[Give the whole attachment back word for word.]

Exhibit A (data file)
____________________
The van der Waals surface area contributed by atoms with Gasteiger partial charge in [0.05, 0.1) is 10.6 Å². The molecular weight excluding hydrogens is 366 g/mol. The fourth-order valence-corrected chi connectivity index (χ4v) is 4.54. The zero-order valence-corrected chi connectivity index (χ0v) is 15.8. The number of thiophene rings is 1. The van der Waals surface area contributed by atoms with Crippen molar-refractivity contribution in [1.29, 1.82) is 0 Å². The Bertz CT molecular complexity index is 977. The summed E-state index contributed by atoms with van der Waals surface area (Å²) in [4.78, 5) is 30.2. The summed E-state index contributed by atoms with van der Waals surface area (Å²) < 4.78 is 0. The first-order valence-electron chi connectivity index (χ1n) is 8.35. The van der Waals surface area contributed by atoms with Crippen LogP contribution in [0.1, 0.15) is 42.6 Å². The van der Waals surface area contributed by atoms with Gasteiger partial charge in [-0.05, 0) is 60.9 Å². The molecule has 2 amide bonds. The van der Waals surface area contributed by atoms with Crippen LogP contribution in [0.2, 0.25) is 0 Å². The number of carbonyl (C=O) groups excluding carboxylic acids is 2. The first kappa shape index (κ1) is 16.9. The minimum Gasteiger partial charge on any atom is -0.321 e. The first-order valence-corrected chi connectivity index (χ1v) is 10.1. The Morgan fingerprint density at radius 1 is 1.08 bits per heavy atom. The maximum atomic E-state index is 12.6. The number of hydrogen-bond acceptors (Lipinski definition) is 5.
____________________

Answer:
The van der Waals surface area contributed by atoms with Gasteiger partial charge in [0.05, 0.1) is 10.6 Å². The molecular weight excluding hydrogens is 366 g/mol. The fourth-order valence-corrected chi connectivity index (χ4v) is 4.54. The zero-order valence-corrected chi connectivity index (χ0v) is 15.8. The number of thiophene rings is 1. The van der Waals surface area contributed by atoms with Crippen molar-refractivity contribution in [1.29, 1.82) is 0 Å². The Bertz CT molecular complexity index is 977. The summed E-state index contributed by atoms with van der Waals surface area (Å²) in [4.78, 5) is 30.2. The summed E-state index contributed by atoms with van der Waals surface area (Å²) < 4.78 is 0. The first-order valence-electron chi connectivity index (χ1n) is 8.35. The van der Waals surface area contributed by atoms with Crippen LogP contribution in [0.1, 0.15) is 42.6 Å². The van der Waals surface area contributed by atoms with Gasteiger partial charge in [-0.05, 0) is 60.9 Å². The molecule has 2 amide bonds. The van der Waals surface area contributed by atoms with Crippen LogP contribution in [0.2, 0.25) is 0 Å². The number of carbonyl (C=O) groups excluding carboxylic acids is 2. The first kappa shape index (κ1) is 16.9. The minimum Gasteiger partial charge on any atom is -0.321 e. The first-order valence-corrected chi connectivity index (χ1v) is 10.1. The Morgan fingerprint density at radius 1 is 1.08 bits per heavy atom. The maximum atomic E-state index is 12.6. The number of hydrogen-bond acceptors (Lipinski definition) is 5.